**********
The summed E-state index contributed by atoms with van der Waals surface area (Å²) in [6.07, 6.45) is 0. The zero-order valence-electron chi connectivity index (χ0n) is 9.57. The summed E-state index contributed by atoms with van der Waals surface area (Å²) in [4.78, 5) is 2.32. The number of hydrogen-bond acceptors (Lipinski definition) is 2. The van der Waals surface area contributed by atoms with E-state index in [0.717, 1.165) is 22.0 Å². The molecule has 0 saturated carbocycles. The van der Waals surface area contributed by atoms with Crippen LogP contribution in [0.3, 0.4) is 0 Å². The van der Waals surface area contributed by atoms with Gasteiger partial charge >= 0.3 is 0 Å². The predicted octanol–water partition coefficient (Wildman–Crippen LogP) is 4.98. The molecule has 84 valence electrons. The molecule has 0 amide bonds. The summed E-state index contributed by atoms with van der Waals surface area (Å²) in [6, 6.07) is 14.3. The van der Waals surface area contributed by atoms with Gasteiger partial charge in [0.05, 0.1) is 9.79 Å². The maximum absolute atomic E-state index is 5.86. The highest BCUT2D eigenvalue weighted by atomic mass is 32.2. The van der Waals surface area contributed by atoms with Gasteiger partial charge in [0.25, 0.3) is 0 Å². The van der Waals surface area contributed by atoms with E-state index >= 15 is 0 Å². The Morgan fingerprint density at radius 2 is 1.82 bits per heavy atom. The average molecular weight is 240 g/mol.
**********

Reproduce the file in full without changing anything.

The summed E-state index contributed by atoms with van der Waals surface area (Å²) in [6.07, 6.45) is 0. The zero-order valence-electron chi connectivity index (χ0n) is 9.57. The summed E-state index contributed by atoms with van der Waals surface area (Å²) in [4.78, 5) is 2.32. The number of hydrogen-bond acceptors (Lipinski definition) is 2. The van der Waals surface area contributed by atoms with E-state index in [0.717, 1.165) is 22.0 Å². The molecule has 0 saturated carbocycles. The van der Waals surface area contributed by atoms with Crippen LogP contribution in [0.3, 0.4) is 0 Å². The van der Waals surface area contributed by atoms with Gasteiger partial charge >= 0.3 is 0 Å². The predicted octanol–water partition coefficient (Wildman–Crippen LogP) is 4.98. The molecule has 84 valence electrons. The molecule has 0 amide bonds. The summed E-state index contributed by atoms with van der Waals surface area (Å²) in [6, 6.07) is 14.3. The van der Waals surface area contributed by atoms with Gasteiger partial charge in [0.05, 0.1) is 9.79 Å². The maximum absolute atomic E-state index is 5.86. The highest BCUT2D eigenvalue weighted by atomic mass is 32.2. The van der Waals surface area contributed by atoms with Gasteiger partial charge in [0.25, 0.3) is 0 Å². The van der Waals surface area contributed by atoms with E-state index >= 15 is 0 Å². The Morgan fingerprint density at radius 2 is 1.82 bits per heavy atom. The average molecular weight is 240 g/mol.